Romney's big day. Huntsman note: equality for all. Utah transit is tops.
Happy Thursday. Former and potentially future presidential candidate Mitt Romney has a make-it-or-break-it moment today when he addresses his plan to repeal and replace the Democrats' health care reform law. It's also a moment where he needs to stake out some space on his own Massachusetts health law that's causing some concerns with conservatives. The LA Times takes a good look at it: [LATimes], and Politico's Kasie Hunt notes that Romney will try to change the discussion: [Politico].
-> The speech, being given in Michigan, starts at 2 p.m. Eastern, noon Mountain Time.
Topping the news: A new study ranks Salt Lake the third best metropolitan area out of 100 nationally on having a transit system that links people with their job sites. Provo was ranked ninth and Ogden 11th. [Trib]
-> A Pennsylvania congressman wants to cut funding for 100 cities, including SLC, because they won't enforce immigration laws. [DNews]
Tweet of the day: From @HollyontheHill: "Newt Gingrich announced he is running for POTUS today. I thought is was a story from the Onion. Seriously."
2012 watch: Could Jon Huntsman Jr.'s pro-civil unions stance be a deal-killer with conservatives if he jumps into the presidential race? The Tribune's Robert Gehrke explores how the governor came to his position, representing a sharp break with GOP orthodoxy. [Trib]
-> Huntsman will be returning -- briefly -- to Utah at the end of the month. [Trib]
-> The St. Pete Times asked Huntsman about his support for the stimulus, civil unions and a cap-and-trade program: "Practically every candidate in the race has a similar history if they served as governor. That's what governors do, they wrestle with the issues, they find solutions and they move the agenda forward. At the appropriate time we'll talk about all of these issues, while remembering that our party is a big tent party. We lose when we try to become exclusive to one particular set of issues." [StPeteTimes]
-> The New Republic looks at the difference between generations of Mormons like Huntsman and Romney. [TNR]
-> Romney has positioned himself to raise a big load of cash and Utah is probably a key source. [DNews]
Making headlines: Sen. Mike Lee's Jell-O social actually drew news coverage. [Politico]
Tonight's place to be: The Washington, D.C. Chapter of the Brigham Young University Political Affairs Society is hosting an event on "Beyond BYU" featuring a keynote speech by Rep. Jeff Flake of Arizona. Yours truly and colleague Matt Canham will also be there to answer questions (and field complaints about the main stream media). Capitol Visitors Center, 7 p.m.
Well, not so much: Cherilyn Eagar wrote an email to supporters yesterday defending the state's caucus-convention system: "Over the past two election cycles, the Republican grassroots delegates in Utah succeeded in unseating two strong Republican incumbents. Using this caucus-convention system, in 2008, 1,170 delegates unseated six-term Congressman Chris Cannon (replaced by Congressman Jason Chaffetz)." Except, well, Chaffetz beat Cannon in a primary, not at a convention.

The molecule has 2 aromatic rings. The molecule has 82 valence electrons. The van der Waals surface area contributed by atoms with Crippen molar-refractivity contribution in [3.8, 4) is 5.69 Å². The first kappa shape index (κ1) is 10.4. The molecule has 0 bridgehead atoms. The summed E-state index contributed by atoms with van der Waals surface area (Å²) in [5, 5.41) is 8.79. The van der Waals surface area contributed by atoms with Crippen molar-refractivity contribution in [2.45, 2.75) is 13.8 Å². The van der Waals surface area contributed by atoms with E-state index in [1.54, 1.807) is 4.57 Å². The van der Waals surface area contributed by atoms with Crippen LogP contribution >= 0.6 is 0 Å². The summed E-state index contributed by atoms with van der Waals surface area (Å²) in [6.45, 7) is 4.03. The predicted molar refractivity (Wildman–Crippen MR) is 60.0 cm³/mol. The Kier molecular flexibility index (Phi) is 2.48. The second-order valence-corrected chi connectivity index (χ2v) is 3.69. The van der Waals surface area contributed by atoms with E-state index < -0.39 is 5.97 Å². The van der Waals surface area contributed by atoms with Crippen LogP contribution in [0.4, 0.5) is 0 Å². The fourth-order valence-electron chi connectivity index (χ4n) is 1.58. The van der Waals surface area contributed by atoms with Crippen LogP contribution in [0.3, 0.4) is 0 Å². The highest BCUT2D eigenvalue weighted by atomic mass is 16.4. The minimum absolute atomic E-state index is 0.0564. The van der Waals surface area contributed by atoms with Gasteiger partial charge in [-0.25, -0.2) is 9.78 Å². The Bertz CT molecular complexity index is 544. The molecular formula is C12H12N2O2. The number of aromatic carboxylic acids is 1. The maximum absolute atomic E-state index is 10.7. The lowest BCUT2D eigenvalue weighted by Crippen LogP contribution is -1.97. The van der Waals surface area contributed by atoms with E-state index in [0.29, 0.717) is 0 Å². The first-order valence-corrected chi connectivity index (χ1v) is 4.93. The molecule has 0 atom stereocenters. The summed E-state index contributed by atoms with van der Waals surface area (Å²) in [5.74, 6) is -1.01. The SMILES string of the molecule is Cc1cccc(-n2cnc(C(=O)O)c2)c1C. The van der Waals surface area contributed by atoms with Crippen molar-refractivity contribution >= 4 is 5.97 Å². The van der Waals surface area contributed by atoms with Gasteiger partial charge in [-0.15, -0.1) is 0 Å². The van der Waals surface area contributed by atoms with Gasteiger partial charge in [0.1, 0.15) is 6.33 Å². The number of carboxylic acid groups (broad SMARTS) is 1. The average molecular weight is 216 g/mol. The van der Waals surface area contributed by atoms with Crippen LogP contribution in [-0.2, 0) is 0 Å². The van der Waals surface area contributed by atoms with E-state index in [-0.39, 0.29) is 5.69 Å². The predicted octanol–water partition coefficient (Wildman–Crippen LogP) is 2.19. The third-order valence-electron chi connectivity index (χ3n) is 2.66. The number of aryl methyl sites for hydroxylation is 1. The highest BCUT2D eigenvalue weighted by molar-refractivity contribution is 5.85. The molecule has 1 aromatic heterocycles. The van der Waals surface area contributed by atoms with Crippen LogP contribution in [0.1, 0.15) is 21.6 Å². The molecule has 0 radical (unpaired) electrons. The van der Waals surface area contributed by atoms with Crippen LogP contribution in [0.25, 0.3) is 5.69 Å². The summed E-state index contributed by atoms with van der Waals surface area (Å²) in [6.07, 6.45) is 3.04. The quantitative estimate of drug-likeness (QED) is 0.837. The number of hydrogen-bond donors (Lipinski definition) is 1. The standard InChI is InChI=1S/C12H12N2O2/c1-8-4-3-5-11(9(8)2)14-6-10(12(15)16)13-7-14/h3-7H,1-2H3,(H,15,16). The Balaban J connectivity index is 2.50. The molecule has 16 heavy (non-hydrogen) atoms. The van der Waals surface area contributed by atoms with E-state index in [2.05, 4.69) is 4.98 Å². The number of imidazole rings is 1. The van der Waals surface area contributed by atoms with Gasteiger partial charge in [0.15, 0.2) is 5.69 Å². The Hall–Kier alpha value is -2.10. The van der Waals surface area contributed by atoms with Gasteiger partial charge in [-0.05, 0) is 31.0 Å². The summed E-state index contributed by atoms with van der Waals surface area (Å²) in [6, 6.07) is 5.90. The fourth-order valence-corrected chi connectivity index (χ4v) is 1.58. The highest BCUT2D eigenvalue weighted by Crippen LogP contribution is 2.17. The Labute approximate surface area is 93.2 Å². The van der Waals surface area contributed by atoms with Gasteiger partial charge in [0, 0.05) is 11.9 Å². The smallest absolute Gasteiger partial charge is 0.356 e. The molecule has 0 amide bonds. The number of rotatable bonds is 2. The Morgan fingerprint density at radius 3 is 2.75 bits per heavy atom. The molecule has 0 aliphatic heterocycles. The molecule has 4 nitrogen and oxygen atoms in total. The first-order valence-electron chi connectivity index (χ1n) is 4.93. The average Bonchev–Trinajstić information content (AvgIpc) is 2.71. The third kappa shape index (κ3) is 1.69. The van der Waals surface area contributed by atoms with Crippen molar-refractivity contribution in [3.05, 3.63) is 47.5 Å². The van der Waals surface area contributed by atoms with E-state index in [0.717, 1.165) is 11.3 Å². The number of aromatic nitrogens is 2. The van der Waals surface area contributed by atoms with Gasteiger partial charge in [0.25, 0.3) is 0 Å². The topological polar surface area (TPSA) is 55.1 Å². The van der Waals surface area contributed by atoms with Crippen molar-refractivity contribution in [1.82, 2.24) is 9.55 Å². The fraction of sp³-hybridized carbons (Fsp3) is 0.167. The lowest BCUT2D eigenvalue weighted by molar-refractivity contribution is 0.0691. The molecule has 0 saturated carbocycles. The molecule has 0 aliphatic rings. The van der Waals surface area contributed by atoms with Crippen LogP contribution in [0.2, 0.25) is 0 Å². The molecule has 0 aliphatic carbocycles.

Where are they?
In other news: State auditors are set to release a not-so-nice report on the DABC. [ABC4]
-> Pat Bagley offers his take on the real estate market. [Trib]
-> Peg McEntee says a majority of Utahns are right -- the state should dump the caucus-convention system and go to a direct primary for picking nominees. [Trib]
-> Utah's new state ethics commission is in uncharted territory as it tries to develop its role. [UtahPolicy]
-> A new Hatch bill would bar people from using government assistance on vices. [TheHill]
-> Washington County Water Conservancy District's work on a dam project will disturb an important Indian historic site, say Paiute leaders. [Trib]
-> Chaffetz calls the U.S. disaster relief effort in Haiti "pathetic and disappointing." [Trib]
-> The open-records reform working group hopes to complete its effort by June. [Herald]
-> The family of Brian Cardall, who died after being tasered, applauds a resolution passed by the Legislature encouraging police departments to better train officers on dealing with mentally ill people. [Trib]
-> Homeless numbers in Utah are on the decline. [Trib]
-> Salt Lake County makes its rejection of a mountain coaster at Snowbird official. [Trib]
-> Granite School District is reacting to yet another report of students with guns. [Trib]
-> Newly legalized fireworks in Utah come with user instructions. [Trib]
-> A new law meant to curb illegal foreclosures won't change the way Bank of America does business -- even though the banking giant's practices were the target of the legislation. [Trib]
-> That whole gold as legal tender thing Utah did is catching on -- this time in South Carolina. [WACH]
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-- Thomas Burr
with editor Dan Harrie
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